All children look to adult figures for clues on how to act in the world around them, and sometimes act in ways that seem designed to test an adult’s patience. It’s the classic “monkey see, monkey do” mimicry that is always found in nature, and it applies to humans as much as animals. Children learn how to behave from other people’s actions, which means if you react badly to a situation then your child knows how to behave when that problem is presented to them again. Whether at home or in public, how you handle your own emotions says a lot about which behaviors you find acceptable.
6. Define consequences and set expectations.
For a child with special needs, it’s often being thrust into unknown situations that can cause undesirable behaviors to occur. Before stepping into a public situation, take the time to let your child know where you are going, what to expect, and how they are expected to act; this gives them time to mentally adjust to the upcoming situation and decide which actions would be appropriate given the circumstance. You have given them all of the information they will need to behave in a positive manner, which inspires feelings of confidence and lessens the chance of negative behaviors. If an unexpected situation arises, employ the tactics listed above to calm your child with very little fuss.
7. Remove all distractions.
If it will not interfere with your public outing, taking your child away from the situation where the negative behavior occurred can calm their concerns and give them a safe outlet for their emotions. Should you be required to stay in the situation that is upsetting your child, take a mental survey of their surroundings: do you see any of your child’s known stressors? Is there a noise taking place that might be irritating your child into negative behavior? If you answer yes to anything on the checklist, work on removing the distraction that is causing anxiety and tension for your child. What might be overlooked by you could be ruining your child’s experience.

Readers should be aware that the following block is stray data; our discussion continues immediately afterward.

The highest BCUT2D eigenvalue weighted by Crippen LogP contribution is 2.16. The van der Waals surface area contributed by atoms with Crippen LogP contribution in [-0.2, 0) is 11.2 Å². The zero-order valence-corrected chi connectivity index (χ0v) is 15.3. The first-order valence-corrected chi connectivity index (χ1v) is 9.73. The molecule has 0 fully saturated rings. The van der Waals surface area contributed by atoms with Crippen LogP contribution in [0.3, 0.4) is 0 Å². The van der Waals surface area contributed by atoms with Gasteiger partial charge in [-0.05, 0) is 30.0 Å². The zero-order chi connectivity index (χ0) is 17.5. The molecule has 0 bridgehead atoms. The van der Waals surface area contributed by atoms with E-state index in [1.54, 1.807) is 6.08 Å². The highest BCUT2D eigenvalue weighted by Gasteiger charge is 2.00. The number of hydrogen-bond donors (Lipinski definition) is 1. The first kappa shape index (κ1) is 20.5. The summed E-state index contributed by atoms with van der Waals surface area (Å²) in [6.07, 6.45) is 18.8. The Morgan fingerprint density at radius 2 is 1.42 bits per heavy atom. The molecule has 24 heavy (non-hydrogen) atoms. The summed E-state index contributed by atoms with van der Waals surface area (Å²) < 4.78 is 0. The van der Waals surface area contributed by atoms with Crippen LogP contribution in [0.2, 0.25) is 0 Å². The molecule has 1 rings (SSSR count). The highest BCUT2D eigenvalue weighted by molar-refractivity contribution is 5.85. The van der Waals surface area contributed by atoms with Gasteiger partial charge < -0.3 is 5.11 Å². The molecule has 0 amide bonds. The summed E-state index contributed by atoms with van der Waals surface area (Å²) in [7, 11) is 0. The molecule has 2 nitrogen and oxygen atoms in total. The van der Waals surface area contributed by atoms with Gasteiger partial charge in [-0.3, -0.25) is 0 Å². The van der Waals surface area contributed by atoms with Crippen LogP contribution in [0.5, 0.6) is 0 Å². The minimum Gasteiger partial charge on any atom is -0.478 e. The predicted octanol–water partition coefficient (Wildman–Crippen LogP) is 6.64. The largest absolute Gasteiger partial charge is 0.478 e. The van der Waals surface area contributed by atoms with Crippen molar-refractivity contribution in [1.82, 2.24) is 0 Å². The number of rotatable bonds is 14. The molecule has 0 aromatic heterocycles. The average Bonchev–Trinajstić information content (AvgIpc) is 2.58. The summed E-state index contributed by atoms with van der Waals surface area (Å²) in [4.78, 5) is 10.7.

8. Listen to your child’s frustrations.
Children need to feel that when stating their concerns, a caring adult is listening without judgment. This empowers them to take control over their emotions and start trusting someone else’s calming gestures as a genuine sign of affection. By pulling them aside into a quiet environment and listening to what is making them unhappy or stressed, you are letting your child know they have a voice as you work towards a positive resolution.
It’s only human to feel angry and overwhelmed from time to time; what tips the scales for you might not be the same for your siblings, or friends. We at Special Education Resource have created a library of tips and tricks to ensure you have all of the information you’ll need to make informed decisions concerning your child’s behaviors in the future. We’re here to help you every step of the way, no matter where you are on your journey.
Thank you. I appreciate your comments and commitment. These tips were v. helpful and I will make my chart as a checklist to go with the one my son made in couseling to help his behaviours as well. Seems only fair. Diana